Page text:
Over 100 years ago, where visitors now view the world-famous Butchart Gardens, immigrant workers from India and China laboured to remove limestone for the cement plant of the Vancouver Portland Cement Company. In the nearby woods and fields over 200 Chinese and Sikh workers lived in the long-vanished shantytown of Tod Inlet. The only evidence today of this immigrant community rests in the artifacts buried at the site of the old village.
Archival film depicts the arrival of Chinese labourers who came to work at the Tod Inlet cement plant, hired through firms specializing in cheap oriental labour. Sikh men from a few villages in the Punjab came to B.C. in village groups to seek work in a new promising new country, a part of their own British Empire.
In telling the story of these immigrants, the film introduces the restrictive Canadian immigration laws and describes the political and cultural situations that led to their imposition. The film addresses the hardships faced by the early Chinese workers who came at the time of the imposition of the “Head Tax”, and the Sikh immigrants who came in the early 1900s, restricted by the “Continuous Journey” laws. The impact of these restrictions on immigrant travel, arrival, and employment is demonstrated. Both groups were effectively prevented from bringing their wives and families to join them by Canadian immigration laws, resulting in a male-only community with a total lack of women and children.
The film uses the community of Tod Inlet to show the general impact these laws had on two different Asian immigration groups, and compares the responses and results. The film also contrasts the conditions faced by the immigrants and the state of their living quarters with the homes of the engineers and other white workers brought in to operate the cement plant. The two faces of Tod Inlet are seen in archival photographs of the white worker's houses and rare photographs of the Asian worker's shantytown. The photographs are accompanied by verbal descriptions of the incredibly poor housing conditions by people who lived nearby.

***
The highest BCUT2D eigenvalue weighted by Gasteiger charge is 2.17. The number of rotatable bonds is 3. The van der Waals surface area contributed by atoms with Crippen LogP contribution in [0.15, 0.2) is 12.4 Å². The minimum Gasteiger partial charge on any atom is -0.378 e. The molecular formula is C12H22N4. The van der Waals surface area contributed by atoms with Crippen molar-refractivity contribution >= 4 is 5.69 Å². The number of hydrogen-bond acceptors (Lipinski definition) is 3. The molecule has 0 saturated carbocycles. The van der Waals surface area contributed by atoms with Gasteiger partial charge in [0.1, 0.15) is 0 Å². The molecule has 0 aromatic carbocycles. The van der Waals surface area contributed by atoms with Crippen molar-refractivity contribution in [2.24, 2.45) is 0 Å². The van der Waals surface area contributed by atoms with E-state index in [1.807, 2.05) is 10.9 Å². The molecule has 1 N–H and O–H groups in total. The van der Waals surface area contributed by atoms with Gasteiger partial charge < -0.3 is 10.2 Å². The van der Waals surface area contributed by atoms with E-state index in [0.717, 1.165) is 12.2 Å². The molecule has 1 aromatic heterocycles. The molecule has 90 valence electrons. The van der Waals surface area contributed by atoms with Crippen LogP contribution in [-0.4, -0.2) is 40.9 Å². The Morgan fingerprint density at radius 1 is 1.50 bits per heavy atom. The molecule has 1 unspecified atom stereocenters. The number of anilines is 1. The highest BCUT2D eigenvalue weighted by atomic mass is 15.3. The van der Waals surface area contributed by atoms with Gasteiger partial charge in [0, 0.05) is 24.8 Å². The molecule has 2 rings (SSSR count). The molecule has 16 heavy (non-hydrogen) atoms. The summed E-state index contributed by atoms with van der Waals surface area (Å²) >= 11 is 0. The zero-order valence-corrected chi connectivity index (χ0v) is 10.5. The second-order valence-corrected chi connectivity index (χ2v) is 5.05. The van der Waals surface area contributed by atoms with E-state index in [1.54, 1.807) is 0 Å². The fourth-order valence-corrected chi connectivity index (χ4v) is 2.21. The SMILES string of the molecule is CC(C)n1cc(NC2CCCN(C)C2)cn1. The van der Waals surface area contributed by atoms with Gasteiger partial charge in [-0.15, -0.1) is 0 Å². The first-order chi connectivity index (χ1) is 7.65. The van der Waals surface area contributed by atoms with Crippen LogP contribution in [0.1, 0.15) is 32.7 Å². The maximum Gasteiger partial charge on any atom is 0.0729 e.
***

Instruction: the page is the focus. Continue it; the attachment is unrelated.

In the absence of official census and directory records for the Asian labourers, interviews with elders in Victoria's Chinese and Sikh communities are used to tell the story of their community: their immigration experiences, cultural interactions, and their working and living conditions.
The Asian workers were exploited: for their high risk work in the quarries and heavy labour carrying bags of cement from the plant to the ships that carried cargos along the Pacific coast, they were paid roughly half that given to Canadian employees. As reported in the local newspapers of the day, tuberculosis and typhus were rampant, and many immigrants died from accident and disease.
Filmed interviews of the immigrants’descendants telling their own family stories will show the specific and personal impacts of the restrictive immigration laws. The audience will hear of Thakar Singh: “He never saw his wife again!” and Yat Tong, who waited decades to bring his daughter to join him, and others who had to travel back to India and China and wait years before they could finally bring their familes to Canada.
The film concludes with stories of individual immigrants and the contributions they and their descendants have made to Canada, in spite of the harsh immigration restrictions imposed so long ago.